Menu
The New Contemporary Art Magazine

Mike Perry’s “Intoxicating Pollen Wiggling in a Moist Journey of Constantly Blooming Tides”

New York based painter and illustrator Mike Perry is an artist working in a variety of mediums, once describing his collection of works as having an "antsy" energy. He doodles around the clock, whether creating new typefaces for his graphic design work or new burst of colorful characters that amass in his paintings. At his website, he writes that his creative goal is "to conjure that feeling of soul-soaring wonder you have when you stare into distant galaxies on a dark night, when you go on long journeys into the imagination, when you ponder what it is that this life is all about."

New York based painter and illustrator Mike Perry is an artist working in a variety of mediums, once describing his collection of works as having an “antsy” energy. He doodles around the clock, whether creating new typefaces for his graphic design work or new burst of colorful characters that amass in his paintings. At his website, he writes that his creative goal is “to conjure that feeling of soul-soaring wonder you have when you stare into distant galaxies on a dark night, when you go on long journeys into the imagination, when you ponder what it is that this life is all about.”


Artist Mike Perry in his New York studio.

If the title of Perry’s most recent solo “Intoxicating Pollen Wiggling in a Moist Journey of Constantly Blooming Tides” is any indication, humor and abstraction are integral to his work: at its core, his images celebrate the human form which he transforms into lyrical shapes and lines. His newer large-scale paintings embody all of his work’s signature elements: vibrant colors and wacky compositions that evoke our childhood drawings while also closely examining the sexuality and expressiveness of the figure. Often, his work is compared to artists like Henri Matisse, for his use of color and his fluid and original draftsmanship.

Perry writes, “How did we all end up here now, at this time, in this place? How do we respond to and resolve the mystery that surrounds us? What do we do when our soul calls us somewhere we do not know the name of or the directions to, but only the feeling of? When we are lost in longing, how can we remember what makes us laugh and allow ourselves to giggle and be tickled? There are many thoughts and stories and celebrations that remain to be told, so many sketches that you have not yet seen.” Mike Perry’s “Intoxicating Pollen Wiggling in a Moist Journey of Constantly Blooming Tides” is on view at Garis & Hahn in New York through tomorrow, April 22nd, 2016.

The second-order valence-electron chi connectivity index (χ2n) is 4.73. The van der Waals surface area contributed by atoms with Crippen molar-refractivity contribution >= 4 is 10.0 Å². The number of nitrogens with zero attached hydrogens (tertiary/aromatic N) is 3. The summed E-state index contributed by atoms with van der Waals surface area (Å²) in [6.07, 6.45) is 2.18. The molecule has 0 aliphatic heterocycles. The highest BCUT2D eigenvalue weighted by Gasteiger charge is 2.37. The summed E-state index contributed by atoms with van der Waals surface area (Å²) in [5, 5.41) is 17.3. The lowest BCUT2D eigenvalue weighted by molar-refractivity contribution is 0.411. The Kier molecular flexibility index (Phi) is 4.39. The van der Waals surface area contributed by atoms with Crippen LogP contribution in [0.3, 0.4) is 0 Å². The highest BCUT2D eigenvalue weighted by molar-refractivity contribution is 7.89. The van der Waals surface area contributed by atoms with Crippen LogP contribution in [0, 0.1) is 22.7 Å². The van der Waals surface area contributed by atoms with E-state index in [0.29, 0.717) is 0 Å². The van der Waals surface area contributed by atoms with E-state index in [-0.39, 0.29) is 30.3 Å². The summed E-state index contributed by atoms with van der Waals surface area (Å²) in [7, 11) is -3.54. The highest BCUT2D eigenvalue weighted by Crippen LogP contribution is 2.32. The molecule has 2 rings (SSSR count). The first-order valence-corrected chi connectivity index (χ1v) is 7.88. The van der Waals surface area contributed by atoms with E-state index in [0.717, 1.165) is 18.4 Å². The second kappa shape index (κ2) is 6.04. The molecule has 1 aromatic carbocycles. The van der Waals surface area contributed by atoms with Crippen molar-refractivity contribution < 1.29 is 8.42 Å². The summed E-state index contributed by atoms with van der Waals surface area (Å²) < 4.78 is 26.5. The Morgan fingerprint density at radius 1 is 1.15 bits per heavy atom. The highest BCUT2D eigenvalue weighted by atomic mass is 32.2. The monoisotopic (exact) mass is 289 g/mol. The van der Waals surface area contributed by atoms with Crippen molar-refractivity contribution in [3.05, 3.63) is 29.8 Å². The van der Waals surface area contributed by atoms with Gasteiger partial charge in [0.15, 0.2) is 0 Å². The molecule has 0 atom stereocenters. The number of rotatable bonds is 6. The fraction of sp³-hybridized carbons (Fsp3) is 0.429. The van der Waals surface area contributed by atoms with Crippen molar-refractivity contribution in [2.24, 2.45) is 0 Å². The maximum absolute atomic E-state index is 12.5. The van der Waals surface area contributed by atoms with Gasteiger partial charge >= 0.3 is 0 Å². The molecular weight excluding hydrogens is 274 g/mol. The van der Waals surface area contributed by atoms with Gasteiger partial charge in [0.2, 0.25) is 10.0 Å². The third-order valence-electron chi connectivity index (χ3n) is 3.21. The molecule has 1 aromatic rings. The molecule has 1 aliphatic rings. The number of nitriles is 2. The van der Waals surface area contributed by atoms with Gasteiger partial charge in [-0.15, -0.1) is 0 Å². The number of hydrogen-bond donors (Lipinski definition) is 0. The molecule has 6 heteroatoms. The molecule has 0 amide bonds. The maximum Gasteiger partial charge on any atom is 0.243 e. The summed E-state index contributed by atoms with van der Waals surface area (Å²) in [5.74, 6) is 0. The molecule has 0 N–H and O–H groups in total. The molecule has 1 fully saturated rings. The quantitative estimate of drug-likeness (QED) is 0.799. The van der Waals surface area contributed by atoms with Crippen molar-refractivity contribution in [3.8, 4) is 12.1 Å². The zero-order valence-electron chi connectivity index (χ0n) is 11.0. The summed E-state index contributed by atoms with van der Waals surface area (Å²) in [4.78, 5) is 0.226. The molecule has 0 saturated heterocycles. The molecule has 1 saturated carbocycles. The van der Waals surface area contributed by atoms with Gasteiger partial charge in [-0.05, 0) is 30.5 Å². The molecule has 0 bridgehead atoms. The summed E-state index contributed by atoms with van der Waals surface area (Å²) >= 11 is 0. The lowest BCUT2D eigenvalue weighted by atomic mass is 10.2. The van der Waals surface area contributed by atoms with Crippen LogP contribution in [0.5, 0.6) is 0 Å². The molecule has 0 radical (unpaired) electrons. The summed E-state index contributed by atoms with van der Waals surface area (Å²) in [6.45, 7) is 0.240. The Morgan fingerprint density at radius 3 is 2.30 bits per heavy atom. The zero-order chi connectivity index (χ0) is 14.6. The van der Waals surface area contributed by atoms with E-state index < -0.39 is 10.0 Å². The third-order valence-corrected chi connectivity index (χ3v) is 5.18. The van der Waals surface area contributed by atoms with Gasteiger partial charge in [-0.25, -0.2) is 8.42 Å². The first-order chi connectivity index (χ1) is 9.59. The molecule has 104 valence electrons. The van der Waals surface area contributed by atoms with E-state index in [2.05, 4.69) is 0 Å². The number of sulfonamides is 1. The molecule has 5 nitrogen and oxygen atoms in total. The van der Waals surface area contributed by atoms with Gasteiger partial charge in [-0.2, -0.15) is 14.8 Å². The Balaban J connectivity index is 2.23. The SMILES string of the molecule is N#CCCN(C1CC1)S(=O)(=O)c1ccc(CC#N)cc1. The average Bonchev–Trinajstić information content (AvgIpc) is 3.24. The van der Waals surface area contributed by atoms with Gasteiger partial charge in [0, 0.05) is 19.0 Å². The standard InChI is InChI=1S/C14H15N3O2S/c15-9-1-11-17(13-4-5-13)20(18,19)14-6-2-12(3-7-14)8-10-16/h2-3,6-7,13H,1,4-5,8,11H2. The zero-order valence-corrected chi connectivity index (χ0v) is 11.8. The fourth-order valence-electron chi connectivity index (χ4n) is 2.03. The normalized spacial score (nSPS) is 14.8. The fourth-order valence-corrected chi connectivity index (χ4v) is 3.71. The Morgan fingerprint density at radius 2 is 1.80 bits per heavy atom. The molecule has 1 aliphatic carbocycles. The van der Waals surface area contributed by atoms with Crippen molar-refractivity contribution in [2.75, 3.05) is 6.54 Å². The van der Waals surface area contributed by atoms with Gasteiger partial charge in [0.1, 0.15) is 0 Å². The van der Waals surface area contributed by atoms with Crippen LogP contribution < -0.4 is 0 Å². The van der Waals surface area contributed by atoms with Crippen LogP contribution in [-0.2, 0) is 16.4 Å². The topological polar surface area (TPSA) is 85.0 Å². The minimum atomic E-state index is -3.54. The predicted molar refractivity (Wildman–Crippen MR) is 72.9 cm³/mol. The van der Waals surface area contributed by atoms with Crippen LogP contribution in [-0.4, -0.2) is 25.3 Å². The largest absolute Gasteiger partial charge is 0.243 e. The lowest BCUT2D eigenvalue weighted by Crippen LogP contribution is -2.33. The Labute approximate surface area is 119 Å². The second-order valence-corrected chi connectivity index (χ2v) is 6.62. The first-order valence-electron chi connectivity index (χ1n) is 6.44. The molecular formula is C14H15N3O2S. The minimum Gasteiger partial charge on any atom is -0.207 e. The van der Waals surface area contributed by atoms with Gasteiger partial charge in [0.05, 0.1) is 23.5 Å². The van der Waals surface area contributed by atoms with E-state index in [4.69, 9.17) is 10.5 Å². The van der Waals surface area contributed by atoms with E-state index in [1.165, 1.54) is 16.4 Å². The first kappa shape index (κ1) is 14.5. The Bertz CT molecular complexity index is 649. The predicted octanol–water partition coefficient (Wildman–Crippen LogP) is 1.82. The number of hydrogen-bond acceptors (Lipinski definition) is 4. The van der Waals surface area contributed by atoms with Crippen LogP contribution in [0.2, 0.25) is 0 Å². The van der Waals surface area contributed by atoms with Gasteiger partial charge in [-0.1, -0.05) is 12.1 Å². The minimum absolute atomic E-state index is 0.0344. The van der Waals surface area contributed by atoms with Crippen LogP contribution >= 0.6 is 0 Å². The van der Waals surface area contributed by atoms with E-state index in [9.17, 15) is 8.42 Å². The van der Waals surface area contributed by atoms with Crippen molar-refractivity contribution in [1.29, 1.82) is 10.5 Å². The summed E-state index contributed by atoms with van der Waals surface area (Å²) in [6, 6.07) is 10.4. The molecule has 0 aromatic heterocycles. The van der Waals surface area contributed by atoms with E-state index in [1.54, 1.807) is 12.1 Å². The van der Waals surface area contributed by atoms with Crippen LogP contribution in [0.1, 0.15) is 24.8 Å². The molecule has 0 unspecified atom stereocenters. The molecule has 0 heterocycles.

Meta
Share
Facebook
Reddit
Pinterest
Email
Related Articles
Connecticut based artist Carly Janine Mazur employs a limited palette and repetitive design in her portraits. Her latest series, "Metamorphosis", on view at Arch Enemy Arts gallery in Philadelphia, shows her growing interest in this mixture of the figurative and abstract. Working in oils and acrylics with metallic accents, her paintings portray classical-bodied female nudes intermingling with their environment.
Recently named the most popular artist of 2014, Yayoi Kusama (HF Vol. 25) has currently taken over two expansive spaces at David Zwirner Gallery in New York. Her exhibition, "Give Me Love," which closes this week, includes a reenactment of her popular installation, "The Obliteration Room" (2002), new pumpkin sculptures, and paintings. They share the hallucinatory, obsessive, and energetic qualities we've seen throughout her career, something this exhibition aims to embody. More photos after the jump.
Earlier this month, we shared with you the intriguing embroidered installations by Beijing based artist Gao Rong, uncanny and realistic replicas of her childhood home in inner Mongolia. Using the Chinese embroidery she learned growing up as her primary technique, Rong was able to create stunning copies of artifacts from her memories for that series. Her new series applies the same handicraft but to a much more minimal, even painstaking degree. Aptly titled "The Simple Line", Rong goes in the opposite direction of her complicated and detailed spaces and embraces simplicity and abstraction.
In drawing the world around him, New York based artist Mike Lee conveys a simple and playful essence of his subjects, whether they be people, buildings, or objects. Featured here on our blog, the artist's intriguing drawings of miniaturized scenes have often been compared to a child's Playmobil or Lego playsets. In these new versions of his subjects, Lee further simplifies the human form, isolating them from their toy-like environments and focusing instead on finding expression through minimalism.

Subscribe to the Hi-Fructose Mailing List